3. Moneyball: I spoke to a salary-cap expert who questioned Idzik's decisions to let veterans such as S LaRon Landry and TE Dustin Keller walk out the door without so much as an offer. Despite the criticism of Mike Tannenbaum's cap management, the Jets began the free agency period with roughly $18 million in room after cutting players and re-working deals. It was enough cap space, the expert said, to make competitive offers.
The expert also said: If Idzik was concerned about jamming up the 2013 cap for a player like Landry, who received the biggest contract among the Jets' defections (four years, $24 million from the Colts), he could've structured the deal to include a chunk of the guaranteed money in 2014. In other words, there were creative ways to get it done. Obviously, Idzik didn't feel the players were worth the trouble. He made value judgments; it wasn't because he was handcuffed by the perceived failings of the previous administration, per our salary-cap man.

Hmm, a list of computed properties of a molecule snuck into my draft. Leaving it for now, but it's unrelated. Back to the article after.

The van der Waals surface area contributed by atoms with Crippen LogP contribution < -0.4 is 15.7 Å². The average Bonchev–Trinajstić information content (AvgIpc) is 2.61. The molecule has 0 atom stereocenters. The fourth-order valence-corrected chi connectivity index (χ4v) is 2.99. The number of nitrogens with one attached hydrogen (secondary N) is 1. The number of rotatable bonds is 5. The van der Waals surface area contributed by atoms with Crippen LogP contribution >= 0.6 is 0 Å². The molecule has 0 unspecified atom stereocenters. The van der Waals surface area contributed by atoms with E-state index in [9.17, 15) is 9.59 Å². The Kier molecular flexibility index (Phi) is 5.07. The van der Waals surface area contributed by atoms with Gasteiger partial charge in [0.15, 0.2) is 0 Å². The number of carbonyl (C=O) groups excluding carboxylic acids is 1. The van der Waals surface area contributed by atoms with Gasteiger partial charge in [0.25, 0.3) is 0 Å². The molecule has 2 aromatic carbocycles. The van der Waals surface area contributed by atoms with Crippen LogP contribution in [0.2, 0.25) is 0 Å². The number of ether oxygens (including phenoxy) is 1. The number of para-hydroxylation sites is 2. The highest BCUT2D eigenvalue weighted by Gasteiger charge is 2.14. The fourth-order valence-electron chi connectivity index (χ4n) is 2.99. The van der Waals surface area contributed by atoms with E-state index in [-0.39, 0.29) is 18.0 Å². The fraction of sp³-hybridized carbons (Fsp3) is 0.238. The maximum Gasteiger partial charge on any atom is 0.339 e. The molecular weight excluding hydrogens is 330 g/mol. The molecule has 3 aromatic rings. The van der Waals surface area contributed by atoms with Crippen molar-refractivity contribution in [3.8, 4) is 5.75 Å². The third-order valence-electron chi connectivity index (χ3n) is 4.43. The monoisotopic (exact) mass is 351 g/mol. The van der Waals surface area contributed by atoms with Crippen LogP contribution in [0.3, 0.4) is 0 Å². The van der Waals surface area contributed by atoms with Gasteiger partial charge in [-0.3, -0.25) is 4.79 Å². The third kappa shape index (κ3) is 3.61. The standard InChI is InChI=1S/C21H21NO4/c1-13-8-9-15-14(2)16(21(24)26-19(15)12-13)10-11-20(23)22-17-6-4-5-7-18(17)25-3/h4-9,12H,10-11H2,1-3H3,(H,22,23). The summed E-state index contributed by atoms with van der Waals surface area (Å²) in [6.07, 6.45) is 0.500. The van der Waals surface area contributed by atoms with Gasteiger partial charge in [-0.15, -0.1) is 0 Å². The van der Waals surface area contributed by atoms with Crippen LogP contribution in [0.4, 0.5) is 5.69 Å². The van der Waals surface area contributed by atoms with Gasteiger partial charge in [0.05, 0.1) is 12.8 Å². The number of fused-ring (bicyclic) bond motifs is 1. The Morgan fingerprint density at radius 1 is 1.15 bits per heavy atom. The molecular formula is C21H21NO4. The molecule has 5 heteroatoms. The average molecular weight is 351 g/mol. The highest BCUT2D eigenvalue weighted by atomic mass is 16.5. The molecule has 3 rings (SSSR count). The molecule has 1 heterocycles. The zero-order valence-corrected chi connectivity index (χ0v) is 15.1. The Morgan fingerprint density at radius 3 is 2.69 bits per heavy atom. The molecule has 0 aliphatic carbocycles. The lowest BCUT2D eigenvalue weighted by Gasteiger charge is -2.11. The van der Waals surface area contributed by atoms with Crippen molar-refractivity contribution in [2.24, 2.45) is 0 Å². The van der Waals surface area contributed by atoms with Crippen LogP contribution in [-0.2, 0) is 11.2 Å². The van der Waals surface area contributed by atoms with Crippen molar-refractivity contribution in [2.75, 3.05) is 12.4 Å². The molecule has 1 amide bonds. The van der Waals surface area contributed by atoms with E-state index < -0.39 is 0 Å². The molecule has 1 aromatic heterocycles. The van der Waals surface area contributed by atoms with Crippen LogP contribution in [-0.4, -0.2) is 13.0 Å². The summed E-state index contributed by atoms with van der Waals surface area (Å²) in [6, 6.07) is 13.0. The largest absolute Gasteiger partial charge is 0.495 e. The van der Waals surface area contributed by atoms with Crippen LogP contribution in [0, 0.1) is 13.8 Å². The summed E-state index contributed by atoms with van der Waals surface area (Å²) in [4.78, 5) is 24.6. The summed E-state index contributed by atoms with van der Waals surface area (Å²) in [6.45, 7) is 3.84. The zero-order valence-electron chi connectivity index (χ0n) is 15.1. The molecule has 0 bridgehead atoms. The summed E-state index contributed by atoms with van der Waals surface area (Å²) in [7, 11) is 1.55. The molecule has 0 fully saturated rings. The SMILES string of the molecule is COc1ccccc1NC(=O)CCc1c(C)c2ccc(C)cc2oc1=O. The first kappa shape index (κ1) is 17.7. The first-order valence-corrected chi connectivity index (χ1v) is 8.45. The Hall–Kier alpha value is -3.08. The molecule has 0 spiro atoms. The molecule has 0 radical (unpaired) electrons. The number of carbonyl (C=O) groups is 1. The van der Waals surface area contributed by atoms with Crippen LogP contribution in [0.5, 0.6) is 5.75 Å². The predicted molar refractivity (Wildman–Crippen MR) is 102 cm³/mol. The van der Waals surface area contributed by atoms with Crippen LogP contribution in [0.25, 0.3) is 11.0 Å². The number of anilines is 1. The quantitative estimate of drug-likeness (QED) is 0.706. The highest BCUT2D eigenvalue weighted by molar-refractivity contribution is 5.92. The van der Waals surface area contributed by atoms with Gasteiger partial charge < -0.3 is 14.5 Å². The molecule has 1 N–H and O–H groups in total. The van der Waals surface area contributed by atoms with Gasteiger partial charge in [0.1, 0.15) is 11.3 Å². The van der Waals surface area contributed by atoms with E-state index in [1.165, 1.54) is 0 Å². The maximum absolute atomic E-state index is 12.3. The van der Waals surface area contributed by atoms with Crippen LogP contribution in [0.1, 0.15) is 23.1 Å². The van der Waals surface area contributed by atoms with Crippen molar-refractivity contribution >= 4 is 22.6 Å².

4. The root of Rex's switch: Remember all the talk last offseason from Rex Ryan, who claimed he was ready to step away from the defense in an effort to monitor the pulse of all aspects of the organization? Well, forget it. Ryan is returning to "my roots," reclaiming the play calling responsibilities on defense. Don't buy any of the spin; this is all about one thing -- self-preservation. If Ryan goes down, he wants to go down swinging, controlling the area he knows best.
5. Say, what?: When the Jets trade Revis to the Bucs a few days before the April 25 draft, I wonder if Ryan will finally admit the Jets were actively shopping the star cornerback.